Parents would do well too to not pay for any of this. Teach their son how to pay his own way.


                  • #10
                    Our patrols are on their own food wise. Occasionally we might be having a special meal, event where the troop purchases the food, but for the most part it is up to the patrols.

                    In a perfect world they plan their meals, including a budget. They they turn in their money a week ahead of time so that the grubmaster has the money to buy the food. The grubmaster then goes to the store, buys the food and then brings it to the campout. If they did not budget correctly the grubmaster has the authority to change the menu in order to reduce costs. Extra funds are returned to the scouts, or kept in the patrol kitty.

                    In the not so perfect world, the scouts don't turn in their money in advance. The grubmaster buys the food and is stuck trying to collect it after the fact. Generally, the scout(s) who had to be chased down, get to be grubmaster the next month. Eventually they learn to pay in advance.

                    For the most part it works out to around $8-12 for the 4 or 5 meals. The most I've heard of was $20, the least was $5. Some patrols eat ramen noodles, PBJ and pop tarts, others eat steak, meatball subs and omelettes. Some patrols have developed odd traditions on what they eat.


                    • #11
                      Our patrols typically keep to a budget of $10. At our last campout, we had one patrol of 5 keep their cost to $42, and another was $47. Adults may spend more, but not much. That same weekend we had 4 adults and spent $51, but we provided the whole troop with cobler and baked apples on Saturday evening.


                      • #12
                        Our menus are planned out, quantities defined and costs applied for each meal. This way the boys know how much the meals cost and can merely insert these menus to configure a set figure/cost from which to operate. This way if the boys want to do oatmeal for breakfast, sandwiches for lunch so they can have stead and lobster for supper, it's their choice. If they wish to have steak and eggs for breakfast, stew for lunch and steak and lobster for supper, then they are all aware of how much more it is going to be for their outing. The boys set their budget and work it out with their parents to cover the costs. If they get negative feedback from their parents, it's their responsibility to make financial adjustments for the next outing by setting their budget level accordingly.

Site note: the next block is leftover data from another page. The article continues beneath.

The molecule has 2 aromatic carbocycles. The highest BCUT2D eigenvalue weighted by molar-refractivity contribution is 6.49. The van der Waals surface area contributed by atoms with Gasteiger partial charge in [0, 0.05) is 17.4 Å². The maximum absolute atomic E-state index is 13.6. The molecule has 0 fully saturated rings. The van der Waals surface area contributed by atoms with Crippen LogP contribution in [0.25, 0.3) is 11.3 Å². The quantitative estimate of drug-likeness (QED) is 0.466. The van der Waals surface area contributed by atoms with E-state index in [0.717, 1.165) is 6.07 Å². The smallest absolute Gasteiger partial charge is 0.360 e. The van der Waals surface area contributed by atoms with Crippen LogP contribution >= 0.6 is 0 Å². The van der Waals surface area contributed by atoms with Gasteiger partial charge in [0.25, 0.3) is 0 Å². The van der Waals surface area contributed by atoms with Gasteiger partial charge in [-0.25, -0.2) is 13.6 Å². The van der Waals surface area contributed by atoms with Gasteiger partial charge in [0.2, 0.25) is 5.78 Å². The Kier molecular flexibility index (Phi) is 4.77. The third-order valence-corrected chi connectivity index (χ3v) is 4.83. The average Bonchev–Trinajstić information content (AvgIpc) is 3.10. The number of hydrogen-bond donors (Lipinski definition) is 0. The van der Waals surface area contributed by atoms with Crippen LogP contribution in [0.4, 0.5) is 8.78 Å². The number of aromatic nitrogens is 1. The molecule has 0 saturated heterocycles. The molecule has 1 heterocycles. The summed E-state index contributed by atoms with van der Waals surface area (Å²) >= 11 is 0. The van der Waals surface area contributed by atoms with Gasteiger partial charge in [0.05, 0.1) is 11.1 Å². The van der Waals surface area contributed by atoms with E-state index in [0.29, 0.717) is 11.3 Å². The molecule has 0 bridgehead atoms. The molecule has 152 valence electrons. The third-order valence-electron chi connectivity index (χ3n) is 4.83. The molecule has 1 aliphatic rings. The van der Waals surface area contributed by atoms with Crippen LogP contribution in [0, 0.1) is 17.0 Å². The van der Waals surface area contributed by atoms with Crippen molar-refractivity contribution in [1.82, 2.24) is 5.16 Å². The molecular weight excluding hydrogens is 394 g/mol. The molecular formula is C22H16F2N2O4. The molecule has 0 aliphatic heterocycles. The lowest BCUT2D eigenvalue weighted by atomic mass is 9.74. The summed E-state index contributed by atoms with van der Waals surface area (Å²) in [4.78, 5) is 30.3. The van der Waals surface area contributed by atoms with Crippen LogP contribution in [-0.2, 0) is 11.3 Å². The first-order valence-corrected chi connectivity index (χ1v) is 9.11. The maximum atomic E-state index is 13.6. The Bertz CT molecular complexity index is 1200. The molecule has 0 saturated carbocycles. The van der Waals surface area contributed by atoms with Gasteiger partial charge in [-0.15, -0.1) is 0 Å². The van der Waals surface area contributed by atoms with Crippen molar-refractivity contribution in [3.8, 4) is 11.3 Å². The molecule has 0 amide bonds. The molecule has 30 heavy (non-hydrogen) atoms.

All decisions on food and costs resides in the patrols.



                        • #13
                          I agree with Stosh, but remember that's going to take some teaching.

                          I also believe, though, that every patrol box should have, as routine items:

                          - Package of biscuit mix.

                          - package of cornmeal based cornbread mix

                          - cooking oil

                          - Oatmeal

                          - couple cans of fruit pie filling

                          - salt and pepper

                          - sugar, white and brown

                          With these staples, I can make a dessert or a breakfast bread and a supper bread.


                          • #14
                            Our Scouts are given a guideline amount of ... gosh at the moment I can't remember if it $10 or $15 per Scout. Anyway, the trouble we run into sometimes if we have a patrol that only has two or three Scouts attending it is difficult to stay in budget. If we have a full head count of eight they typically come in under budget.

                            I have been thinking about talking with the PLC about coming up with a sliding scale depending on head count. This is just a guideline so I am not sure if it even needs to be addressed.

                            What I found to be interesting is that when a Scout goes over the budget the members of his patrol give him grief for it. Once again let the Scouts handle it and it will correct itself.


                            • #15
                              Refreshing to hear so many confirm that individual patrols do their own menus and budgets!
                              Every new SPL and his team set the budget for their term as part of their planning meeting. Last year, they bumped it to $3/scout/meal so that is what patrols use.
                              Patrols are planning their menus online as part of so all patrolmates can see what's to eat and the SPL can check them if used for rank requirements.
                              Adults use the same budget guidelines.